• Previous suicide attempts (#1 risk factor of suicide)
  • Family history of suicide
  • Childhood abuse, neglect or trauma

-American Foundation for Suicide Prevention

Know The Warning Signs

Warning signs may help you determine if someone you know is at risk for suicide. It is very important to be aware if the behavior is new, has increased, or seems related to a painful event, loss, or change. Most people who take their lives exhibit one or more warning signs, either through what they say or what they do.


If a person talks about:

  • Killing themselves
  • Feeling hopeless
  • Having no reason to live
  • Being a burden to others
  • Feeling trapped
  • Unbearable pain


Behaviors that may signal risk, especially if related to a painful event, loss or change:

  • Increased use of alcohol or drugs
  • Looking for a way to end their lives, such as searching online for methods
  • Withdrawing from activities
  • Isolating from family and friends
  • Sleeping too much or too little
  • Visiting or calling people to say goodbye
  • Giving away prized possessions
  • Aggression
  • Fatigue


People who are considering suicide often display one or more of the following moods:

  • Depression
  • Anxiety
  • Loss of interest
  • Irritability
  • Humiliation/Shame
  • Agitation/Anger
  • Relief/Sudden Improvement

-American Foundation for Suicide Prevention

How can bullying contribute to the risk of suicide?

Youth who report frequently bullying others AND youth who report being frequently bullied are at increased risk for suicide-related behavior. Youth who report both bullying others and being bullied (bully-victims) have the highest risk for suicide-related behavior of any groups that report involvement in bullying.

How has social media impacted teens' risk of self-harm and suicide?

It was found that social networking websites are utilized by suicidal and self-harming youth as a medium to communicate with and to seek social support from other users. Online social networking also leads to increased exposure to and engagement in self-harm behavior due to users receiving negative messages promoting self-harm, emulating self-injurious behavior of others, and adopting self-harm practices from shared videos. Greater time spent on social networking websites led to higher psychological distress, an unmet need for mental health support, poor self-rated mental health, and increased suicidal ideation. In conclusion, greater time spent on online social networking promotes self-harm behavior and suicidal ideation in vulnerable adolescents.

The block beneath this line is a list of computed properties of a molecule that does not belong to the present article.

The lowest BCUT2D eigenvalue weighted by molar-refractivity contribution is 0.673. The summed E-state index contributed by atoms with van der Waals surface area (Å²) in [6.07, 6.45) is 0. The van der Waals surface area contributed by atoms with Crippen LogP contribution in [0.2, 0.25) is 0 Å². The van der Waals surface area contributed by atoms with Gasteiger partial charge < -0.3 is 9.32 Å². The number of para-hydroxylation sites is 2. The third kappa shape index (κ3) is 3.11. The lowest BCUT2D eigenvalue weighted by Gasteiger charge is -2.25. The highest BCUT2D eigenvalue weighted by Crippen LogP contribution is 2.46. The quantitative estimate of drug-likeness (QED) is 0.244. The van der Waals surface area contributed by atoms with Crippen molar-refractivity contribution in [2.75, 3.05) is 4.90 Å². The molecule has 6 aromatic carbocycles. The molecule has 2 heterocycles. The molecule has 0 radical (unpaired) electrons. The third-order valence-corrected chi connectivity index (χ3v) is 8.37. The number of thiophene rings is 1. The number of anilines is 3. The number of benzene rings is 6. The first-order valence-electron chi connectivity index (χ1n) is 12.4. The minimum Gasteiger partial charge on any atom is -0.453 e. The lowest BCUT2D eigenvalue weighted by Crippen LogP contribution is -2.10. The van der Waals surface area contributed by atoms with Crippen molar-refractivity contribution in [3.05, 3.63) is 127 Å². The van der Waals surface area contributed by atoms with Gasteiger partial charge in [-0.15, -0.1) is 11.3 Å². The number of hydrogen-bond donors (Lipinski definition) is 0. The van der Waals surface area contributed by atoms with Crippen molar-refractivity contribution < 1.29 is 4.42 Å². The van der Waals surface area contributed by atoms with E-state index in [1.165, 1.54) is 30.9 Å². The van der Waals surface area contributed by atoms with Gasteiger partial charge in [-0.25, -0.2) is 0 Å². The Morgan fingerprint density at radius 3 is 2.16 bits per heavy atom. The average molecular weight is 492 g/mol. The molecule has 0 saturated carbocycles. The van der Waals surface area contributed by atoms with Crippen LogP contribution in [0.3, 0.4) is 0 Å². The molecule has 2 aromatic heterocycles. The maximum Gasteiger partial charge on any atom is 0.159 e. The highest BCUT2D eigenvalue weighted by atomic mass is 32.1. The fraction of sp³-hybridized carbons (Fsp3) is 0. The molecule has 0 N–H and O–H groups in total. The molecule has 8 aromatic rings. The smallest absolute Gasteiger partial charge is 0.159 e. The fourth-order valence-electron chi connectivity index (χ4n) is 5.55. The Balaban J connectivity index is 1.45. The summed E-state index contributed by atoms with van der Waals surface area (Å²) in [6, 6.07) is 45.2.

Have the rates of suicide increased as a result of the pandemic?

Problems resulting from the pandemic—including physical illness, loss of loved ones, anxiety, depression, job loss, eviction, and increased poverty—could all contribute to suicide risk. Today, perhaps more than ever before in our recent history, we need to come together as a nation to strengthen and support one another—to be there for our friends, family members, colleagues, neighbors, and others facing difficult times. All of us have a role to play in spreading kindness and compassion and supporting one another when we are struggling.
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What To Do

Everyone can help prevent suicide by learning the warning signs, promoting prevention and resilience, and committing to social change.

  • If you or someone you know is experiencing a mental health emergency, call the National Suicide hotline, 988 immediately or email: Anyone who is depressed, going through a hard time, needs to talk, or is thinking about suicide can use this chat.

  • You can also text HOPELINE to 741741 if you are experiencing a crisis and a trained crisis counselor will respond. This resource is for those experiencing a mental health crisis OR any type of challenge or struggle. Visit Center for Suicide Awareness to learn more.

Local numbers:

Bucks Crisis Line: 1-800-499-7455

Mobile Crisis: 1-877-435-7709

First Responder Support Team (for first responders): 267-839-5400

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Phone Apps to Assist With Your Mental Well-Being